​​​​​​​​​​​​​​​​​​​​Autonomy is a matter of interest not only for academics, but equally for practitioners involved in negotiations about institutional design (politicians, civil servants, their advisors and third party facilitators from international organizations). Bearing this in mind, the research conducted for this project also has a decidedly practical purpose, i.e. to make precisely such people aware of the wealth of options provided by existing autonomy arrangements. Even though it is not possible to transplant one arrangement in its entirety from one context to another, such awareness may facilitate the work of practitioners because it prevents them from having to re-invent every single aspect of the wheel. This has two main implications for our research. First, in order to demonstrate the real wealth of options at hand, we do not limit ourselves to the analysis of the widely acclaimed standard cases, but also cover lesser-known and so far understudied arrangements of autonomy. Secondly, the practical approach compels us to focus on information that is really useful for practitioners and to present it in a user-friendly manner.

Another characteristic of research within this project is its effort to link insights gained by previous studies from different academic disciplines. In concrete terms, we aim in our analysis to bridge comparative politics and comparative constitutional law. The project team is well suited for such an endeavor because it is composed of experienced researchers from both disciplines. Moreover, external experts contributing case studies to the webpage are required to equally consider both law and political science aspects of the respective autonomy arrangements.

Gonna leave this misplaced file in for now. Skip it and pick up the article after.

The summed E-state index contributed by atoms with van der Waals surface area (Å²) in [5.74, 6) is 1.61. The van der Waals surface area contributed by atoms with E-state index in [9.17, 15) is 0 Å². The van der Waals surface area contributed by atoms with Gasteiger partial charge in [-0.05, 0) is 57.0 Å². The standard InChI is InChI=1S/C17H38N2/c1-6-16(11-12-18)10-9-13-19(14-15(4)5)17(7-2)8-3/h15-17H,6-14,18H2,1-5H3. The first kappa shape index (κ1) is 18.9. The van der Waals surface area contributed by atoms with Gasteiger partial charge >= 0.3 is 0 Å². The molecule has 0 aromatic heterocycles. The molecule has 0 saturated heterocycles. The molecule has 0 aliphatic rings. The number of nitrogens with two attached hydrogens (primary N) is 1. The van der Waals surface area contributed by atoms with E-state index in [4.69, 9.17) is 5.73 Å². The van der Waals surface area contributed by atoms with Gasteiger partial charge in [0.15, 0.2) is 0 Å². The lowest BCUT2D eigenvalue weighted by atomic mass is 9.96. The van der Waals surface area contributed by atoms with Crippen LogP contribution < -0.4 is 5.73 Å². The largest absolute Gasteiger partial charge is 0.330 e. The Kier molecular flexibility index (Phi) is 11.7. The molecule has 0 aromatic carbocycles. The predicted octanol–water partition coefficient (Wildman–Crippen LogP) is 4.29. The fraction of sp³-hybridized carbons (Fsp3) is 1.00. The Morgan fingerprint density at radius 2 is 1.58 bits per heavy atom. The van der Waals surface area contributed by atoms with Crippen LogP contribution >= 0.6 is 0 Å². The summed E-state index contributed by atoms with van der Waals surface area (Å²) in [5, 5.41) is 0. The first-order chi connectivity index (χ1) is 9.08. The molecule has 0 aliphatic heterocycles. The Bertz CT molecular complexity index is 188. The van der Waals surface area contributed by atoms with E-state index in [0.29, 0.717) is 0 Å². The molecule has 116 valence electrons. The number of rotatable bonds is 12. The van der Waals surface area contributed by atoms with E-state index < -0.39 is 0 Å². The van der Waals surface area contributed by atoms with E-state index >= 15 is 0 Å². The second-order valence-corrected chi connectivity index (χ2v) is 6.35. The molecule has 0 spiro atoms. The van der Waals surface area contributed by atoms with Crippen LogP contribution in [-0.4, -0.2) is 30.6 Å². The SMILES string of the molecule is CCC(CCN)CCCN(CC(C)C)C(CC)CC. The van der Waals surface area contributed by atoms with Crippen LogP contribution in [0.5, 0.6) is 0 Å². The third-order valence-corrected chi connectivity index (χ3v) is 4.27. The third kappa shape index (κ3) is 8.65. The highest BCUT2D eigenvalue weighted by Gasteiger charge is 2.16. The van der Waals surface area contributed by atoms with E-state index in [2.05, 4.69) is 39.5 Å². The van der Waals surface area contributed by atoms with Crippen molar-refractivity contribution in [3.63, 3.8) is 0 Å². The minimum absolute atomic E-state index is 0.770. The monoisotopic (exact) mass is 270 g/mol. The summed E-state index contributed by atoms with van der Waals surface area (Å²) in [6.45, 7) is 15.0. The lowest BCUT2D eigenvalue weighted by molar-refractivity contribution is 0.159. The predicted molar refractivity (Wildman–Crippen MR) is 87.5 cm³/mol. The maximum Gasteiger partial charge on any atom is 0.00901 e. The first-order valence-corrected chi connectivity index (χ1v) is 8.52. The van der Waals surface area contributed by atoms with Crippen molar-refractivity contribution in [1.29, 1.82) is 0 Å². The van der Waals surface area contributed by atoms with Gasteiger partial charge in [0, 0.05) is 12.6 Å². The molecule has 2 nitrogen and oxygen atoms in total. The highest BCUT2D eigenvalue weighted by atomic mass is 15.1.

Furthermore, our research is inspired by the aim to bridge studies on territorial and non-territorial autonomy. While territorial arrangements are on a global scale clearly more numerous and better covered by academic analysis, there has been since the 1990s a trend towards very diverse non-territorial arrangements. The fact that our research also scrutinizes and presents numerous cases of this latter form of autonomy constitutes an important added value. This puts people interested in the webpage in a position to keep track of the enormous variety, which autonomy arrangements stand for today.



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Latest Ne​​ws

Latest Publications & Further Readings

Mohawk community's 'marry out, get out' law ruled unconstitutional by Quebec court

30 April 2018 (Montreal, Canada)

Quebec Superior Court declared discriminatory and unconstitutional a long-standing ​rule of the Mohawk Council of Kahnawake reserve, according to which Mohawk people who marry non-natives must leave the community. The judgment establishes limits on native autonomy. The Mohawk Council defends the so-called "Marry Out, Get Out" law as a way of safeguarding Mohawk land and culture. However, the Court held that the Mohawk Council failed to demonstrate how its membership law was helping protect the community's culture or resources, and concluded that the law violated the Canadian Charter of Rights and Freedoms on the basis of family status and civil status. Read more...


International Seminar on Asymmetry in Decentralised Systems

22-23 March 2018, Padang (Indonesia)

The international seminar and expert meeting on "Asymmetry in Decentralised Systems – Balancing Regional Diversity with National Harmony" brought together scholars and practitioners from Australia, Germany, Indonesia, Italy, Philippines, South Africa and Switzerland. Our project team was represented by Sergiu Constantin (Institute for Minority Rights, Eurac Research) and Tove Malloy (European Centre for Minority Issues). The event was organized by Max Plank Foundation and Max Plank Institute (Germany), Andalas University (Indonesia) and Curtin University (Australia). 

Call for Applications: Summer School on Human Rights, Minorities and Diversity Governance - Focus 2018: Power Sharing in Divided Societies

1 March 2018, Bolzano/Bozen (Italy)